Without a doubt, over the past 27 years all of the Dolphins fans worldwide have witnessed greatness on the field, both on offense and defense. But with all of these legends over the years (Dan Marino, Jason Taylor, Zach Thomas specifically) the one thing that separates these players is the legacy they left after they retired.
Two retired peacefully with the team that drafted them and one signed with a rival amid much controversy. These guys took three different roads in the later stages of their NFL careers. I am not here to bash them, I am here to examine and compare them in ways, and point out some of the main points that went into each players decision.
Let’s first start with Zach Thomas. The man gave his all for the Dolphins. He suffered injuries and numerous concussions (which actually ended his career) and mentored young players year in and year out. It’s safe to say that Thomas is considered a true Miami Dolphin through and through by fans.
Thomas also set numerous records throughout his tenure in Miami. But after suffering an injury filled last couple of seasons in Miami and a new regime coming in, such as Bill Parcells and the rest of the Trifecta, Thomas got the boot. He was simply getting too old, and too injury prone.
Thomas understood and went on to play another season with the Dallas Cowboys, where he put up generous numbers, registering 65 tackles, one fumble recovered and three passes defensed. He then went on the following year to go through training camp with the Kansas City Chiefs, before getting cut due to lingering issues from his previous concussions.
Thomas then came back to the Dolphins for one day on a contract that was only a dollar (ironically many get the feeling that this guy would have played for free his whole career) and retired as a Dolphin, quietly. He had a press conference and before we knew it, Thomas’ career was over. Dol-Fans were over the Thomas retirement within the week.
Quite the contrary to our next lab rat, Dan Marino is known as undoubtedly the best player in this franchises history.
He set numerous passing records and defined the art of passing so that players like Peyton Manning and Drew Brees could now play the game and get paid like they do. If it was not for Marino throwing like he did over his career, there likely would not be as many prolific passers in the league and the league would not have made the transition from a run first league to suddenly a high scoring, glitzy aerial onslaught.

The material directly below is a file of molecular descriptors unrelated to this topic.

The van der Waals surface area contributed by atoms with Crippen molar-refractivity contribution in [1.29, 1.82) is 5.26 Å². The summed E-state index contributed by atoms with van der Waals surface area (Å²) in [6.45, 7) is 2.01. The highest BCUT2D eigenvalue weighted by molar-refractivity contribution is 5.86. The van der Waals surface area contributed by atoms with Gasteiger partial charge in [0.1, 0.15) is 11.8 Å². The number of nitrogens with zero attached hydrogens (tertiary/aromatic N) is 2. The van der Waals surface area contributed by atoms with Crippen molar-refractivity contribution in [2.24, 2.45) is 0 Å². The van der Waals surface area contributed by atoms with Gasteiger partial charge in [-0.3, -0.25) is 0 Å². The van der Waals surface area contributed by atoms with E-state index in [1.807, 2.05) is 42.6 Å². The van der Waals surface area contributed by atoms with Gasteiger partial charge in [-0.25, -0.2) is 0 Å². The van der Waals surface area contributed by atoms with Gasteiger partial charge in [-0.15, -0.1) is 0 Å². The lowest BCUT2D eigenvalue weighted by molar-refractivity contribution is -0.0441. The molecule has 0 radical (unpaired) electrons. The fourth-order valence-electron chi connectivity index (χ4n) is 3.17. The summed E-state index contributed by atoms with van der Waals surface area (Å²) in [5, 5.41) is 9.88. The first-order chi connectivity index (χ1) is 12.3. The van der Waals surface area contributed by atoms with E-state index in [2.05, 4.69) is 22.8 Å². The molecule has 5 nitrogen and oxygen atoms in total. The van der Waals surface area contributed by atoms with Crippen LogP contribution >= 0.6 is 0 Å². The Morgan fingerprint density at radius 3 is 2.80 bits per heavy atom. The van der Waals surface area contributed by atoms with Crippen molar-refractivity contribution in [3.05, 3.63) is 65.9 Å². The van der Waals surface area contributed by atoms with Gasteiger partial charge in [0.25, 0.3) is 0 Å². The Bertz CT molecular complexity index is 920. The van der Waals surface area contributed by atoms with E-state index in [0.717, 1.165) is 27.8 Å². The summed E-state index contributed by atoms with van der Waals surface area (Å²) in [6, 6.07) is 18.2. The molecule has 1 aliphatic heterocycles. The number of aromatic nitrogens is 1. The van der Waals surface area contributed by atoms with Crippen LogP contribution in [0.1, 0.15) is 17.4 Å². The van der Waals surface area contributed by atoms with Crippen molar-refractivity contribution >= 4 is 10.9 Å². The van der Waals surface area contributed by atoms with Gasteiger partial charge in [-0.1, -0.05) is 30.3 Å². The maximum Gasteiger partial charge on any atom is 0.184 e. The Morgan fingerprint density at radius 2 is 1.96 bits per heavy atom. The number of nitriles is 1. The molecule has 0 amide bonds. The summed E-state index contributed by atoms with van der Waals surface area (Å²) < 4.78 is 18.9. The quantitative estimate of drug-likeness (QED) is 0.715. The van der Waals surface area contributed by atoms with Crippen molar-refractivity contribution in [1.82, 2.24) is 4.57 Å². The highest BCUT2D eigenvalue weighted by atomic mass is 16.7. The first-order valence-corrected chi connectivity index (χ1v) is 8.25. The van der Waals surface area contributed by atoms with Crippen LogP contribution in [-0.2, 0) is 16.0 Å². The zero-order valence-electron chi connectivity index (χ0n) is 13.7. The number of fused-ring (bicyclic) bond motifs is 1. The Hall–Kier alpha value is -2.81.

Marino’s career is not in question right now, or his legacy. He is one of the best, if not the best player to never win a Super Bowl and is one of the top ten quarterbacks of all time, if not top five.
While Marino’s retirement process required a little longer to get over (try 10 years and counting) he did it the right way. He retired with dignity and on his terms. He said no to another season because he felt his body could not handle it. He was not forced to quit, he did it his way. He felt he could have thrown with the best of the best in the league for one more year, but his legs were just not up to the brutal beating that they had taken for years and years.
In the end, Marino said no to all of the other offers before he retired.
So Dan retired, amid many rumors that he was fielding offers from the Minnesota Vikings, the Tampa Bay Buccaneers and his hometown Pittsburgh Steelers.
Marino later admitted that although he had retired, that he was seriously considering playing for the Vikings and that playing in his hometown would have been interesting.
But Marino also said that he was glad that he only played in one town for one team and that he was proud to be a Dolphin his whole career.
Now, in a discussion with Sun-Sentinel’s Omar Kelly, Marino says that he would never had considered playing for a rival like the New York Jets.
So, in a way Marino’s career ended in a way that fans can feel a sense of gratitude towards him. Sure it would have been nice if his last game in a Fins uniform was not a playoff blowout to the Jacksonville Jaguars but that game was merely a blip on the radar of an otherwise outstanding career. He still did not have a run game to complement him at that point in his career, and his front office was not committed to building an offense around Marino.